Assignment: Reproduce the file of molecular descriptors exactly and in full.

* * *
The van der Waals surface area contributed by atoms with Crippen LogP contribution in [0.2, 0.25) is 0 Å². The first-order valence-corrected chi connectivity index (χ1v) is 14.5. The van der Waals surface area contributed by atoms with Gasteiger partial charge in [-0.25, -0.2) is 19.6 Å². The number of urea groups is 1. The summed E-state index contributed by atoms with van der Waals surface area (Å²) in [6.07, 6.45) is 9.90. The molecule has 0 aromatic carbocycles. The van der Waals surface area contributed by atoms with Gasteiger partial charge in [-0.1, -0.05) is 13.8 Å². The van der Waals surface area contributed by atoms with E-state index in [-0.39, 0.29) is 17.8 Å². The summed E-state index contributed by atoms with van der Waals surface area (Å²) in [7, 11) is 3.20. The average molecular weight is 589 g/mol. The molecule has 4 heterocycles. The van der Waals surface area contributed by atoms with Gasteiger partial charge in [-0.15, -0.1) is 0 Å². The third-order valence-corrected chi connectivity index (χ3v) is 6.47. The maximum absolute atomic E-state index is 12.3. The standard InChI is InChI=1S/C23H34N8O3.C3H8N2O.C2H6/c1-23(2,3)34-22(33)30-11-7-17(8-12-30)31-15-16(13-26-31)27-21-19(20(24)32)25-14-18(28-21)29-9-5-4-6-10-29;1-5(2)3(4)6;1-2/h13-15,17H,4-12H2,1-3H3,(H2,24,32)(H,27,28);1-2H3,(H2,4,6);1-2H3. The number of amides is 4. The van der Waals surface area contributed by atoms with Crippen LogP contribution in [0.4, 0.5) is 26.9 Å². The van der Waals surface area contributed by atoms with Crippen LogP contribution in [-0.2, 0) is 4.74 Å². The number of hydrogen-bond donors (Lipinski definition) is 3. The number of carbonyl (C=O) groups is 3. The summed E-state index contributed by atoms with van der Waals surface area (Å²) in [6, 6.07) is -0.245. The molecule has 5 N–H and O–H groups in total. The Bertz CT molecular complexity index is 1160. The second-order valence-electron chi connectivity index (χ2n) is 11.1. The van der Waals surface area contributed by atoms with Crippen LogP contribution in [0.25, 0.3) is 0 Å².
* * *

The van der Waals surface area contributed by atoms with Crippen LogP contribution in [0.2, 0.25) is 0 Å². The first-order valence-corrected chi connectivity index (χ1v) is 14.5. The van der Waals surface area contributed by atoms with Gasteiger partial charge in [-0.25, -0.2) is 19.6 Å². The number of urea groups is 1. The summed E-state index contributed by atoms with van der Waals surface area (Å²) in [6.07, 6.45) is 9.90. The molecule has 0 aromatic carbocycles. The van der Waals surface area contributed by atoms with Gasteiger partial charge in [-0.1, -0.05) is 13.8 Å². The van der Waals surface area contributed by atoms with E-state index in [-0.39, 0.29) is 17.8 Å². The summed E-state index contributed by atoms with van der Waals surface area (Å²) in [7, 11) is 3.20. The average molecular weight is 589 g/mol. The molecule has 4 heterocycles. The van der Waals surface area contributed by atoms with Gasteiger partial charge in [-0.15, -0.1) is 0 Å². The third-order valence-corrected chi connectivity index (χ3v) is 6.47. The maximum absolute atomic E-state index is 12.3. The standard InChI is InChI=1S/C23H34N8O3.C3H8N2O.C2H6/c1-23(2,3)34-22(33)30-11-7-17(8-12-30)31-15-16(13-26-31)27-21-19(20(24)32)25-14-18(28-21)29-9-5-4-6-10-29;1-5(2)3(4)6;1-2/h13-15,17H,4-12H2,1-3H3,(H2,24,32)(H,27,28);1-2H3,(H2,4,6);1-2H3. The number of amides is 4. The van der Waals surface area contributed by atoms with Crippen LogP contribution in [0.4, 0.5) is 26.9 Å². The van der Waals surface area contributed by atoms with Crippen LogP contribution in [-0.2, 0) is 4.74 Å². The number of hydrogen-bond donors (Lipinski definition) is 3. The number of carbonyl (C=O) groups is 3. The summed E-state index contributed by atoms with van der Waals surface area (Å²) in [6, 6.07) is -0.245. The molecule has 5 N–H and O–H groups in total. The Bertz CT molecular complexity index is 1160. The second-order valence-electron chi connectivity index (χ2n) is 11.1. The van der Waals surface area contributed by atoms with Crippen LogP contribution in [0.25, 0.3) is 0 Å².